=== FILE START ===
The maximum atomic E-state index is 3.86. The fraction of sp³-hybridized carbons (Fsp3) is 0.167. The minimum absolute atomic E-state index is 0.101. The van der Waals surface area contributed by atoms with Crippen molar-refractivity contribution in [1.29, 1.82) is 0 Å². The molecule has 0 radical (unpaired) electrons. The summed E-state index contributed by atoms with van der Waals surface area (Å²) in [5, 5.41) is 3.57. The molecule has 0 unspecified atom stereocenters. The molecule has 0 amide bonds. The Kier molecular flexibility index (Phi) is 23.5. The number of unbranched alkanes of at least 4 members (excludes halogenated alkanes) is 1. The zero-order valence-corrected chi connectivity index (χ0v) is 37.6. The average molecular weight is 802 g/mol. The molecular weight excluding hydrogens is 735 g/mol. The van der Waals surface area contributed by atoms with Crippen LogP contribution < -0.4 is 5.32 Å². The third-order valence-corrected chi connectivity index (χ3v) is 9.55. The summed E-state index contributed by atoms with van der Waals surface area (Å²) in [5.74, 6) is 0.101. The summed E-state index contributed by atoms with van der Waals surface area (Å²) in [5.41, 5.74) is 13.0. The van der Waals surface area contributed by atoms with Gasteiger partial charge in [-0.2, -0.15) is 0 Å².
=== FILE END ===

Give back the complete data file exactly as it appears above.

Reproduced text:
The maximum atomic E-state index is 3.86. The fraction of sp³-hybridized carbons (Fsp3) is 0.167. The minimum absolute atomic E-state index is 0.101. The van der Waals surface area contributed by atoms with Crippen molar-refractivity contribution in [1.29, 1.82) is 0 Å². The molecule has 0 radical (unpaired) electrons. The summed E-state index contributed by atoms with van der Waals surface area (Å²) in [5, 5.41) is 3.57. The molecule has 0 unspecified atom stereocenters. The molecule has 0 amide bonds. The Kier molecular flexibility index (Phi) is 23.5. The number of unbranched alkanes of at least 4 members (excludes halogenated alkanes) is 1. The zero-order valence-corrected chi connectivity index (χ0v) is 37.6. The average molecular weight is 802 g/mol. The molecular weight excluding hydrogens is 735 g/mol. The van der Waals surface area contributed by atoms with Crippen LogP contribution < -0.4 is 5.32 Å². The third-order valence-corrected chi connectivity index (χ3v) is 9.55. The summed E-state index contributed by atoms with van der Waals surface area (Å²) in [5.74, 6) is 0.101. The summed E-state index contributed by atoms with van der Waals surface area (Å²) in [5.41, 5.74) is 13.0. The van der Waals surface area contributed by atoms with Gasteiger partial charge in [-0.2, -0.15) is 0 Å².